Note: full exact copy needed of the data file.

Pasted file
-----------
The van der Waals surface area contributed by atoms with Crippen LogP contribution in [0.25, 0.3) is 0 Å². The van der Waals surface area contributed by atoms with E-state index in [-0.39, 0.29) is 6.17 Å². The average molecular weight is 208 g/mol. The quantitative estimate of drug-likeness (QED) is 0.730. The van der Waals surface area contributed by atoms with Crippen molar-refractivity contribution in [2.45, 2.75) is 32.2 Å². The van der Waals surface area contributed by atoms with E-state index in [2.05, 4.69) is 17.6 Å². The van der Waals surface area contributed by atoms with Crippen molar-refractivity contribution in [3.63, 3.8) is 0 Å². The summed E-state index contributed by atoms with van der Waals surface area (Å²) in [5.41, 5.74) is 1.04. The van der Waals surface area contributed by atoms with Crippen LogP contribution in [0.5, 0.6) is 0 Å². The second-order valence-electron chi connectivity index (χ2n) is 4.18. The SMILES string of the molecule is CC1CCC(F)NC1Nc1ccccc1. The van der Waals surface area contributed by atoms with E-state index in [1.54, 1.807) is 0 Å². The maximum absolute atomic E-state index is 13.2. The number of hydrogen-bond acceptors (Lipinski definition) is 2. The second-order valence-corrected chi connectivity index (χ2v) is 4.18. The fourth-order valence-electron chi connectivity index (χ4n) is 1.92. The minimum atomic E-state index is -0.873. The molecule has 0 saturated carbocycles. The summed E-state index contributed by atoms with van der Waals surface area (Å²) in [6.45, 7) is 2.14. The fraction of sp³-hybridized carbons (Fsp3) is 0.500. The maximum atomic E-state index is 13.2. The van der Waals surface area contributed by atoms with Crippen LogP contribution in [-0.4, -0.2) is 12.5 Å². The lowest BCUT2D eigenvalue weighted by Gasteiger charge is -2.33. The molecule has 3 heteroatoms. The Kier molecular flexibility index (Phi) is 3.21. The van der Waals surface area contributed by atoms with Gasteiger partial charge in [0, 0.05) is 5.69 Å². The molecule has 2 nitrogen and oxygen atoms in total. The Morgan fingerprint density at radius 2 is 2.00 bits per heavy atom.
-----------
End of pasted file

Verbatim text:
The van der Waals surface area contributed by atoms with Crippen LogP contribution in [0.25, 0.3) is 0 Å². The van der Waals surface area contributed by atoms with E-state index in [-0.39, 0.29) is 6.17 Å². The average molecular weight is 208 g/mol. The quantitative estimate of drug-likeness (QED) is 0.730. The van der Waals surface area contributed by atoms with Crippen molar-refractivity contribution in [2.45, 2.75) is 32.2 Å². The van der Waals surface area contributed by atoms with E-state index in [2.05, 4.69) is 17.6 Å². The van der Waals surface area contributed by atoms with Crippen molar-refractivity contribution in [3.63, 3.8) is 0 Å². The summed E-state index contributed by atoms with van der Waals surface area (Å²) in [5.41, 5.74) is 1.04. The van der Waals surface area contributed by atoms with Crippen LogP contribution in [0.5, 0.6) is 0 Å². The second-order valence-electron chi connectivity index (χ2n) is 4.18. The SMILES string of the molecule is CC1CCC(F)NC1Nc1ccccc1. The van der Waals surface area contributed by atoms with E-state index in [1.54, 1.807) is 0 Å². The maximum absolute atomic E-state index is 13.2. The number of hydrogen-bond acceptors (Lipinski definition) is 2. The second-order valence-corrected chi connectivity index (χ2v) is 4.18. The fourth-order valence-electron chi connectivity index (χ4n) is 1.92. The minimum atomic E-state index is -0.873. The molecule has 0 saturated carbocycles. The summed E-state index contributed by atoms with van der Waals surface area (Å²) in [6.45, 7) is 2.14. The fraction of sp³-hybridized carbons (Fsp3) is 0.500. The maximum atomic E-state index is 13.2. The van der Waals surface area contributed by atoms with Crippen LogP contribution in [-0.4, -0.2) is 12.5 Å². The lowest BCUT2D eigenvalue weighted by Gasteiger charge is -2.33. The molecule has 3 heteroatoms. The Kier molecular flexibility index (Phi) is 3.21. The van der Waals surface area contributed by atoms with Gasteiger partial charge in [0, 0.05) is 5.69 Å². The molecule has 2 nitrogen and oxygen atoms in total. The Morgan fingerprint density at radius 2 is 2.00 bits per heavy atom.